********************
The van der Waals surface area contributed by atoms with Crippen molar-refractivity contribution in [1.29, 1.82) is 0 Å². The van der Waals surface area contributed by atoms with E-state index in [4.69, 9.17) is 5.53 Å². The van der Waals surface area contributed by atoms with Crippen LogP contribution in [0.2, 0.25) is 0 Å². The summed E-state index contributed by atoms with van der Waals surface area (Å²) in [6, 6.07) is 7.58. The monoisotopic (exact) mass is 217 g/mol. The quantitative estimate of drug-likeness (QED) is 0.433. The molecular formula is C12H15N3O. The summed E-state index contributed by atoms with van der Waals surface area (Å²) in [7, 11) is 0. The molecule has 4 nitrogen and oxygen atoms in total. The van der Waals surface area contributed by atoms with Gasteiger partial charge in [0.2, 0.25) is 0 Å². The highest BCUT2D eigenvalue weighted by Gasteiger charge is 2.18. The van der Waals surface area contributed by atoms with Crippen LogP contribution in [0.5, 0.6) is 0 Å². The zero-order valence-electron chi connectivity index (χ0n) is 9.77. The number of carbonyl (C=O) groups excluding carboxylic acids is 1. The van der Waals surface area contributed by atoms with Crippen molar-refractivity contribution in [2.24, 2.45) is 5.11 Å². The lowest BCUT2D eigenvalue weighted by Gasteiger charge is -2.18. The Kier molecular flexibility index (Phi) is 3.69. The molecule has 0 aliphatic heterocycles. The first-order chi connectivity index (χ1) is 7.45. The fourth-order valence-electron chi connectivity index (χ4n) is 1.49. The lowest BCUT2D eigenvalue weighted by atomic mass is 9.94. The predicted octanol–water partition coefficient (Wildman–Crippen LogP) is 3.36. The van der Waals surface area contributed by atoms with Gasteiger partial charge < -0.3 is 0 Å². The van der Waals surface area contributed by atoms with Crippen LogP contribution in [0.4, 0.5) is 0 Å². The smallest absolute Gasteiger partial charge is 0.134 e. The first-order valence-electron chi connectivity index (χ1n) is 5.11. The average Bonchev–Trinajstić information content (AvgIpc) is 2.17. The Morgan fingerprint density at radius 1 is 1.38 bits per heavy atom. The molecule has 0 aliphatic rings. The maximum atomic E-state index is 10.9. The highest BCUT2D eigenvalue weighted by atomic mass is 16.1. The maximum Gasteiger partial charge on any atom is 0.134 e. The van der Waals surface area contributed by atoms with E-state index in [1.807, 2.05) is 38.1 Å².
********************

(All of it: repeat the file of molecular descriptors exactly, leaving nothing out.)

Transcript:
The van der Waals surface area contributed by atoms with Crippen molar-refractivity contribution in [1.29, 1.82) is 0 Å². The van der Waals surface area contributed by atoms with E-state index in [4.69, 9.17) is 5.53 Å². The van der Waals surface area contributed by atoms with Crippen LogP contribution in [0.2, 0.25) is 0 Å². The summed E-state index contributed by atoms with van der Waals surface area (Å²) in [6, 6.07) is 7.58. The monoisotopic (exact) mass is 217 g/mol. The quantitative estimate of drug-likeness (QED) is 0.433. The molecular formula is C12H15N3O. The summed E-state index contributed by atoms with van der Waals surface area (Å²) in [7, 11) is 0. The molecule has 4 nitrogen and oxygen atoms in total. The van der Waals surface area contributed by atoms with Gasteiger partial charge in [0.2, 0.25) is 0 Å². The highest BCUT2D eigenvalue weighted by Gasteiger charge is 2.18. The van der Waals surface area contributed by atoms with Crippen LogP contribution in [0.5, 0.6) is 0 Å². The zero-order valence-electron chi connectivity index (χ0n) is 9.77. The number of carbonyl (C=O) groups excluding carboxylic acids is 1. The van der Waals surface area contributed by atoms with Crippen molar-refractivity contribution in [2.24, 2.45) is 5.11 Å². The lowest BCUT2D eigenvalue weighted by Gasteiger charge is -2.18. The Kier molecular flexibility index (Phi) is 3.69. The molecule has 0 aliphatic heterocycles. The first-order chi connectivity index (χ1) is 7.45. The fourth-order valence-electron chi connectivity index (χ4n) is 1.49. The lowest BCUT2D eigenvalue weighted by atomic mass is 9.94. The predicted octanol–water partition coefficient (Wildman–Crippen LogP) is 3.36. The van der Waals surface area contributed by atoms with Gasteiger partial charge < -0.3 is 0 Å². The van der Waals surface area contributed by atoms with Crippen LogP contribution in [0.4, 0.5) is 0 Å². The smallest absolute Gasteiger partial charge is 0.134 e. The first-order valence-electron chi connectivity index (χ1n) is 5.11. The average Bonchev–Trinajstić information content (AvgIpc) is 2.17. The Morgan fingerprint density at radius 1 is 1.38 bits per heavy atom. The molecule has 0 aliphatic rings. The maximum atomic E-state index is 10.9. The highest BCUT2D eigenvalue weighted by atomic mass is 16.1. The maximum Gasteiger partial charge on any atom is 0.134 e. The van der Waals surface area contributed by atoms with E-state index in [1.807, 2.05) is 38.1 Å².